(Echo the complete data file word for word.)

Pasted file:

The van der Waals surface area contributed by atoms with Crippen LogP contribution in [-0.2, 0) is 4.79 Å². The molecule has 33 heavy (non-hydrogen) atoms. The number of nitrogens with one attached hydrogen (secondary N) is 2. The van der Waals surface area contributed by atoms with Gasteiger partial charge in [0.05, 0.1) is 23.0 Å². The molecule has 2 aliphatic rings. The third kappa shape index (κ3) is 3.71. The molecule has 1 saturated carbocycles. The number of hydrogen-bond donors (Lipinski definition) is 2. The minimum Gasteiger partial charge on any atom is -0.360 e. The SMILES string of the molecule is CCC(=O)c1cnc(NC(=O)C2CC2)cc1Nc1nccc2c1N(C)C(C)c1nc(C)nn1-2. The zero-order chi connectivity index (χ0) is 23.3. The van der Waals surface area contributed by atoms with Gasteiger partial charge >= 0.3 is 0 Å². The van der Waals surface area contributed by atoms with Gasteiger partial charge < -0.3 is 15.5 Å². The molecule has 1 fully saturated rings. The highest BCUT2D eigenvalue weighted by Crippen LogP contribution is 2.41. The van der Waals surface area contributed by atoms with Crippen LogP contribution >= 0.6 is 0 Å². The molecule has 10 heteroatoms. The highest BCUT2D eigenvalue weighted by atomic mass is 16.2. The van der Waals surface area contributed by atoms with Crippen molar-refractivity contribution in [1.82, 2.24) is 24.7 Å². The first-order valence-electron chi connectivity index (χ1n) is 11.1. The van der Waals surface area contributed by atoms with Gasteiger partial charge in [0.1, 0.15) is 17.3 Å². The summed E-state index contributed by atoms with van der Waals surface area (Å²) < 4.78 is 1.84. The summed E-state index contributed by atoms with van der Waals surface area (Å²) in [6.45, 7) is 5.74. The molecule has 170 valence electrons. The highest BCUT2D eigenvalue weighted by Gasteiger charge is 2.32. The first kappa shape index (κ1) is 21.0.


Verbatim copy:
The van der Waals surface area contributed by atoms with Crippen LogP contribution in [-0.2, 0) is 4.79 Å². The molecule has 33 heavy (non-hydrogen) atoms. The number of nitrogens with one attached hydrogen (secondary N) is 2. The van der Waals surface area contributed by atoms with Gasteiger partial charge in [0.05, 0.1) is 23.0 Å². The molecule has 2 aliphatic rings. The third kappa shape index (κ3) is 3.71. The molecule has 1 saturated carbocycles. The number of hydrogen-bond donors (Lipinski definition) is 2. The minimum Gasteiger partial charge on any atom is -0.360 e. The SMILES string of the molecule is CCC(=O)c1cnc(NC(=O)C2CC2)cc1Nc1nccc2c1N(C)C(C)c1nc(C)nn1-2. The zero-order chi connectivity index (χ0) is 23.3. The van der Waals surface area contributed by atoms with Gasteiger partial charge >= 0.3 is 0 Å². The van der Waals surface area contributed by atoms with Gasteiger partial charge < -0.3 is 15.5 Å². The molecule has 1 fully saturated rings. The highest BCUT2D eigenvalue weighted by Crippen LogP contribution is 2.41. The van der Waals surface area contributed by atoms with Crippen LogP contribution >= 0.6 is 0 Å². The molecule has 10 heteroatoms. The highest BCUT2D eigenvalue weighted by atomic mass is 16.2. The van der Waals surface area contributed by atoms with Crippen molar-refractivity contribution in [1.82, 2.24) is 24.7 Å². The first-order valence-electron chi connectivity index (χ1n) is 11.1. The van der Waals surface area contributed by atoms with Gasteiger partial charge in [0.1, 0.15) is 17.3 Å². The summed E-state index contributed by atoms with van der Waals surface area (Å²) < 4.78 is 1.84. The summed E-state index contributed by atoms with van der Waals surface area (Å²) in [6.45, 7) is 5.74. The molecule has 170 valence electrons. The highest BCUT2D eigenvalue weighted by Gasteiger charge is 2.32. The first kappa shape index (κ1) is 21.0.